Former England and Harlequins stalwart Nick Easter talks to SHAUN GOOSEN about coaching the Sharks in the Currie Cup, his career highs and lows, and why SA Rugby should look north.
What made you turn to coaching?
I love rugby and being part of the contest with a group, so it’s the next best thing outside of playing. I’d also like to give back to the game.
What are your future coaching plans?
To coach at the highest level; club and country.
How did the opportunity at coaching the Sharks in the Currie Cup arise?
I spent a week fact-finding here and once I had settled with Harlequins I thought it would be great to get experience down here.
How long are you with the Sharks?
I am here until the end of the Currie Cup; not on contract.
How much potential do you see in this current Sharks side?
There is a lot of talent here, but the key is delivering on that week in and week out as an organisation.
Attendance at rugby matches in South Africa has been lower than ever over the past several seasons. Should SA franchises look north?
SA Rugby could explore the possibility of joining a revamped European league [not in operation] involving English and French teams along with the Celtic nations. The financial gain would be huge which in part would help to keep South African players in the country. Attendances would soar; imagine a Leinster, Saracens, Toulouse [match] at Kings Park in a major tournament game. Logistically, from a travel perspective, it makes more sense as no jetlag would be suffered.
Is Super Rugby dead?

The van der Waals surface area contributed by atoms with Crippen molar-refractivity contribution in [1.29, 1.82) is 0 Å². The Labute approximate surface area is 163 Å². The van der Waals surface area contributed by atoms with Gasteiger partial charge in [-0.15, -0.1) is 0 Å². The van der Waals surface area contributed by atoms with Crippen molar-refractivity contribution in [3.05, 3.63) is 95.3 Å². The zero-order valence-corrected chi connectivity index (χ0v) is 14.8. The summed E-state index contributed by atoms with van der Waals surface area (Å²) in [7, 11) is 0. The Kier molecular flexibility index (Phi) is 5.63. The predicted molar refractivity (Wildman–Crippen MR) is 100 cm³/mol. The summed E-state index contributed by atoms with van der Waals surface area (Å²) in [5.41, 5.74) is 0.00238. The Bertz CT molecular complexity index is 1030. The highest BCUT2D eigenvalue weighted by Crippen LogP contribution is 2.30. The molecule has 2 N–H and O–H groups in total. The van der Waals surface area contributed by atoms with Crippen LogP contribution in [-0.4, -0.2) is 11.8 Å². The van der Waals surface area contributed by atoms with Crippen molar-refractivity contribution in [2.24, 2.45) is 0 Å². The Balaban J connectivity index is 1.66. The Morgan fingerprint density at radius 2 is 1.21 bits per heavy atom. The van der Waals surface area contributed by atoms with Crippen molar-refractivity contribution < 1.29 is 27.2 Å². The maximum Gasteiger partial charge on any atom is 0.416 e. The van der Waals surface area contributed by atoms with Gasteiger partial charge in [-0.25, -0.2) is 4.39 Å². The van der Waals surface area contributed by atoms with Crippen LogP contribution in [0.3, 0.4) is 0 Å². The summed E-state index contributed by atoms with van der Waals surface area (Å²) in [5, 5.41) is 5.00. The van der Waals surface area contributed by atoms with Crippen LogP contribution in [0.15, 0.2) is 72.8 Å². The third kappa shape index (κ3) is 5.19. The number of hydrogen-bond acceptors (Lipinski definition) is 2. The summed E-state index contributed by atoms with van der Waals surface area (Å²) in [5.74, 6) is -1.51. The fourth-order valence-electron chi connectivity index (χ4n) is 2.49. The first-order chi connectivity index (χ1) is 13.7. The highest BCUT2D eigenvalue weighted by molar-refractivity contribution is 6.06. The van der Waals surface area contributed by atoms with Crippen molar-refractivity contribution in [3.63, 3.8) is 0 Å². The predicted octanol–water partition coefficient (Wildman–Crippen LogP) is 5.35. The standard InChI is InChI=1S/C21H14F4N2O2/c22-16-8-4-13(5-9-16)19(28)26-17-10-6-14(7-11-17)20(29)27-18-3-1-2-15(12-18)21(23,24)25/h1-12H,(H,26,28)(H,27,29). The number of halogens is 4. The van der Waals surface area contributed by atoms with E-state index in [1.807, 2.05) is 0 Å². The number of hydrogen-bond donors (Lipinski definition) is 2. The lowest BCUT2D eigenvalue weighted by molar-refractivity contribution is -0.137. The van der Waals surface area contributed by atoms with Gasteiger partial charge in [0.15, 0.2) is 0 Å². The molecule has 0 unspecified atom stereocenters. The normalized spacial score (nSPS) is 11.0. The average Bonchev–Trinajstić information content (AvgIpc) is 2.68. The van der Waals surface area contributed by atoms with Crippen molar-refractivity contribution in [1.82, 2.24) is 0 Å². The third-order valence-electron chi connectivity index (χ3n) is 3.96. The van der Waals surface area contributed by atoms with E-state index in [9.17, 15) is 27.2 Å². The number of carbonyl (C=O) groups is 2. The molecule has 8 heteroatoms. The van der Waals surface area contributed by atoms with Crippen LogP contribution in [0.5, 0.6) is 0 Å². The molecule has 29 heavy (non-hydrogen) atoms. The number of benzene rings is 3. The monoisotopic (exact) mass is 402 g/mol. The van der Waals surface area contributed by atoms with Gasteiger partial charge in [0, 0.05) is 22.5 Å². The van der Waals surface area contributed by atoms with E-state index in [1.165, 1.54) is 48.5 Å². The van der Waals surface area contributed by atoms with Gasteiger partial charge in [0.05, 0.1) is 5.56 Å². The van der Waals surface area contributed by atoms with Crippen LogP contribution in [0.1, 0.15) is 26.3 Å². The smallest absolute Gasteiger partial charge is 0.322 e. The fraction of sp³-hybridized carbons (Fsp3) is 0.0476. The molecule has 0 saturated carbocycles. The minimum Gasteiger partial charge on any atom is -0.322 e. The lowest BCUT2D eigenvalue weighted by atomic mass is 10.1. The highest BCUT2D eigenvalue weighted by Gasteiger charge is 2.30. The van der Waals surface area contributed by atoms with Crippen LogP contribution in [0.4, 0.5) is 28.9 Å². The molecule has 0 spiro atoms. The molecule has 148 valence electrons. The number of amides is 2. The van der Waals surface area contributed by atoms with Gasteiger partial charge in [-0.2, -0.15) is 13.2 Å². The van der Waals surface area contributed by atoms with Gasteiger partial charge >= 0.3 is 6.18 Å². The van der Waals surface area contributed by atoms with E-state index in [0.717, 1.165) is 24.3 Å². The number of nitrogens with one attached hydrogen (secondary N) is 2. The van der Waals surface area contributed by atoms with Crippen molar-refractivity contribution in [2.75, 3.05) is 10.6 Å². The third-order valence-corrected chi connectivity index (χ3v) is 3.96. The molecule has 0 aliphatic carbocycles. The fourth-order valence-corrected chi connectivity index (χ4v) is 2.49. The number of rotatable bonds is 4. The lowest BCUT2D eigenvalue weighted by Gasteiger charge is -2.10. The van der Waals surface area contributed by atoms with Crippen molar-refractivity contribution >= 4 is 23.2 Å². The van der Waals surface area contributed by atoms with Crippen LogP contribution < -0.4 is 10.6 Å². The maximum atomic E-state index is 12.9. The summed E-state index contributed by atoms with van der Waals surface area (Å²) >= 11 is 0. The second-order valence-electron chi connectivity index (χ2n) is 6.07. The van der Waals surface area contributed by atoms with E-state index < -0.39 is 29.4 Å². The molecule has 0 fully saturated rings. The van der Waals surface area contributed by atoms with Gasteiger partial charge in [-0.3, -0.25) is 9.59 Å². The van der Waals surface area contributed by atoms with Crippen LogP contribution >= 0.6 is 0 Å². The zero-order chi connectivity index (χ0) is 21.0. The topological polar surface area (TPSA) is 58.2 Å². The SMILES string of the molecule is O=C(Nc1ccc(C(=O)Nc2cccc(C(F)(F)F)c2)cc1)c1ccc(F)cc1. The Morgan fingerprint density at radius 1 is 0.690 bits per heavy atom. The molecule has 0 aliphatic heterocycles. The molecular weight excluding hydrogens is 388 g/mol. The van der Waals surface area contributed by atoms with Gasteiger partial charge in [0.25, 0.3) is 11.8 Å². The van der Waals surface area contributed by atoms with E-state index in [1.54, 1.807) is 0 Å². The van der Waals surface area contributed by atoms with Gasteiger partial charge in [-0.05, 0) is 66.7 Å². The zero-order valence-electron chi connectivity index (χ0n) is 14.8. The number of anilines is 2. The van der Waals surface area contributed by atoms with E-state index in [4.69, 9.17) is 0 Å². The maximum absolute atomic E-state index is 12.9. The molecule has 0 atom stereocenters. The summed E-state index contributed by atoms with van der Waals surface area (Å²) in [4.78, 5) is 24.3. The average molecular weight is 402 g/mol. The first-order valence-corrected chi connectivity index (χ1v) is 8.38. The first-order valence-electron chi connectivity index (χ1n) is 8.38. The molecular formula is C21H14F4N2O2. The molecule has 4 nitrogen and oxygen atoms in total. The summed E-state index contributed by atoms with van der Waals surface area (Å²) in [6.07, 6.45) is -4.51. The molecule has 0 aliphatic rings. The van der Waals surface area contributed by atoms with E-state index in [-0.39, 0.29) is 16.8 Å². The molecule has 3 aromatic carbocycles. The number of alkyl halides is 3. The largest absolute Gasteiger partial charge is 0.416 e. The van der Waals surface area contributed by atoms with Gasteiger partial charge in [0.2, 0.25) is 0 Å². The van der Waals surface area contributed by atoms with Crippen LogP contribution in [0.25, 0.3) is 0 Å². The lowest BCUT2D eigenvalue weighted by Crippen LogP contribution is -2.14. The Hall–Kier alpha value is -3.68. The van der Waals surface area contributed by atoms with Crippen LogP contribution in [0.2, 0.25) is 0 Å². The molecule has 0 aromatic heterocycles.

I love it, but it has become too diluted from the original product and too spread out. When it was in a more condensed format, playing each team once, interest was at fever pitch and the rarity of certain teams playing at another home ground generated nearly full capacity crowds.
What should be done to halt the player drain?
I believe joining Europe would help SA rugby financially, logistically and from a player point of view.
You played 281 times for the Harlequins and earned 54 Test caps for England. What are some of your career highs and lows?
The highs would be winning the English Premiership with Quins [in the 2011-12 season] and the journey to the World Cup final against the odds in 2007 [with England]. That was a lot of fun. The low would be when I wasn’t selected for England between 2012 and 2014 when I felt I was at my peak.
Having been a part of three World Cup campaigns, how far do you see Eddie Jones’ men going in Japan in 2019?
Well, it can go one of two ways. A lot of staff have left so if he recruits well and they give England a lift anything is possible, but it could go the other way with the stability created over the past two seasons.
And the Springboks?
A lot will depend on their game with the All Blacks in the pool stage, but they are progressing nicely; similarly to 2007 and 2015 when England and Australia got to a final with a newly-appointed coach a year out. Anything is possible.